In Section 2 we have shown that the analytical solution for the depth-dependent Green’s function in an ideal waveguide with a pressure-release sea surface and a pressure-release bottom presented in Ref. [5] is wrong. This paper proposes an analytical solution for the depth-dependent Green’s function in a Pekeris waveguide, which reduces to the depth-dependent Green’s function in an ideal waveguide with a pressure-release bottom as *ρ*_{2} → 0, and to that in an ideal waveguide with a rigid bottom as *ρ*_{2} → ∞. Below we validate our analytical solution through an example. The normal-mode model KRAKEN is used to provide reference solutions.

Consider the problem involving an ideal waveguide with a pressure-release sea surface and either a pressure-release or rigid bottom. The water depth is 100 m, and the sound speed and density in water are 1500 m/s and 1000 kg/m^{3}, respectively. A point source is considered, located at depth 36 m and of frequency 20 Hz. The receiver depth is 46 m. For this problem, the convergence criterion given in Eq. (*k*_{min} = 0m^{−1}, *k*_{max} = 3*k*, and *M* = 1024 ensures convergence up to a range of 3 km, where *k* is the wavenumber in water.

Figure ^{[5]}

^{[5]}

*n*can be determined by

^{−1}and 0.055412 m

^{−1}, respectively, corresponding to the two peaks in Fig.

^{−1}, 0.069256 m

^{−1}, and 0.029153 m

^{−1}, respectively, corresponding to the three peaks in Fig.

We now consider another example as schematically shown in Fig. ^{3}, respectively; and the sound speed and density in the bottom are 1800 m/s and 1800 kg/m^{3}, respectively. Both cases with a lossless bottom and with a lossy bottom with an attenuation of 0.5 dB/wavelength are considered. For this problem, the criterion given in Eq. (*M* = 2048, *k*_{min} = 0 m^{−1}, and *k*_{max} = 3*k*_{1} ensures accurate field results up to a range of 15 km for the present method.

Figure

Results of transmission loss computed by the present method for this example with a point source and those with a line source are shown in Figs. *m* and *n* with horizontal wavenumbers *k*_{rm} and *k*_{rn} can be represented as^{[5]}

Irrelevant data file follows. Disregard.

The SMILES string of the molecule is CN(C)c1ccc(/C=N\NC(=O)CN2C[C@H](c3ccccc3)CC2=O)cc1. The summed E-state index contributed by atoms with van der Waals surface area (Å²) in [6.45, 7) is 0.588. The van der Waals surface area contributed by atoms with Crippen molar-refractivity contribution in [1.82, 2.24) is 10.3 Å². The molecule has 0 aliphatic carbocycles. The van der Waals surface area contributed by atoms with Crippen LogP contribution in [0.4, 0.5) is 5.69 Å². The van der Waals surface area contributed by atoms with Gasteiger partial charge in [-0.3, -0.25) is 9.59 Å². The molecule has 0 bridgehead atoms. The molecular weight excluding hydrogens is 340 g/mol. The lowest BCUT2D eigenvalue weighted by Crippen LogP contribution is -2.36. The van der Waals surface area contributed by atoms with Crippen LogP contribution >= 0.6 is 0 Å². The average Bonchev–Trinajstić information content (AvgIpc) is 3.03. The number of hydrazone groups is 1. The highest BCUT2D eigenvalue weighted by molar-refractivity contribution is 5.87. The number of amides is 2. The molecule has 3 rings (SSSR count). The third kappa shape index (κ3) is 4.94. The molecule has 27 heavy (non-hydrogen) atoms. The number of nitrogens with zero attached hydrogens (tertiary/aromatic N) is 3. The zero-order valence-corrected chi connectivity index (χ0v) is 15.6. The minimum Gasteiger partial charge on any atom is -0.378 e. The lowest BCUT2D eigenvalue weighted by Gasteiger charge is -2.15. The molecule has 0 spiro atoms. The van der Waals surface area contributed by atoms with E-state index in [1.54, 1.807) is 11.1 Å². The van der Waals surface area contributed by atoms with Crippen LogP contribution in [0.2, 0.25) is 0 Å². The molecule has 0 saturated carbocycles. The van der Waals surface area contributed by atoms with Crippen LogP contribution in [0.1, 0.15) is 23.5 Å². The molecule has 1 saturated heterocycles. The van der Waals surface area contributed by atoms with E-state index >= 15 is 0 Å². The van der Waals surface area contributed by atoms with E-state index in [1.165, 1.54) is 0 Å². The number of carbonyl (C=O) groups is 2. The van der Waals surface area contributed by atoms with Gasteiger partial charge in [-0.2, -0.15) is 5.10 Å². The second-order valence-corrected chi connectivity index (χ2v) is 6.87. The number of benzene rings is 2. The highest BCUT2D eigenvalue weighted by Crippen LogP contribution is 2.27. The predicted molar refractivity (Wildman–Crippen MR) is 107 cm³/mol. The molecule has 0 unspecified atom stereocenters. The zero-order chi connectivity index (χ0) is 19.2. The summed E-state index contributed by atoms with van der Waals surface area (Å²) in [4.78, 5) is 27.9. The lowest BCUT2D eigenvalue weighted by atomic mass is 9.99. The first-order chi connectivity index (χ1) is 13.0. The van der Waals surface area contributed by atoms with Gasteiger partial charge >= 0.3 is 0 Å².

^{−1}and 0.08042 m

^{−1}, respectively, yielding

*L*

_{1,2}≈ 577.0 m. From Fig.

This example involves a lossless Pekeris waveguide with a water depth of 40 m. The source and receiver depths are 20 m and 40 m, respectively. The sound speed and density in water are 1500 m/s and 1000 kg/m^{3}, respectively, and in the bottom they are 1650 m/s and 1500 kg/m^{3}, respectively.

This example was considered in Ref. [6], which shows that at the frequencies where a mode lies near the branch cut, the branch line contribution can be significant at all ranges. Because branch line integrals are cumbersome to compute, and usually their contribution to the total field is significant only in the near field, they are generally neglected in traditional normal mode models. As a result, traditional normal mode models yield inaccurate field solutions at such frequencies. Reference [6] proposed a method to eliminate the branch cuts from the normal mode solution by inserting small attenuation and sound-speed gradients in the lower halfspace. An alternative solution to this problem is to introduce an artificial pressure-release lower boundary at an appropriate depth. For example, the coupled-mode model COUPLE^{[10,16]} introduces an artificial pressure-release lower boundary together with an absorption layer right above this boundary, and applies the Galerkin method to compute the modal solutions. The model DGMCM^{[11,17]} adopts the same method to compute the local modes and is used in this work to provide reference solutions. Below we will analyze this problem and give comparisons of the acoustic field between some of the above-mentioned methods.

Here we give the key parameters for the present model and DGMCM for this problem. For the present model, the convergence criterion given in Eq. (*M* = 512 is sufficient to obtain convergent field results for the range interval 0 km to 1 km. For DGMCM, a pressure-release lower boundary is introduced at a depth of 800 m, with an attenuation increase from 0 to 5.0 dB/wavelength in the absorption layer with a of thickness 300 m.

Figure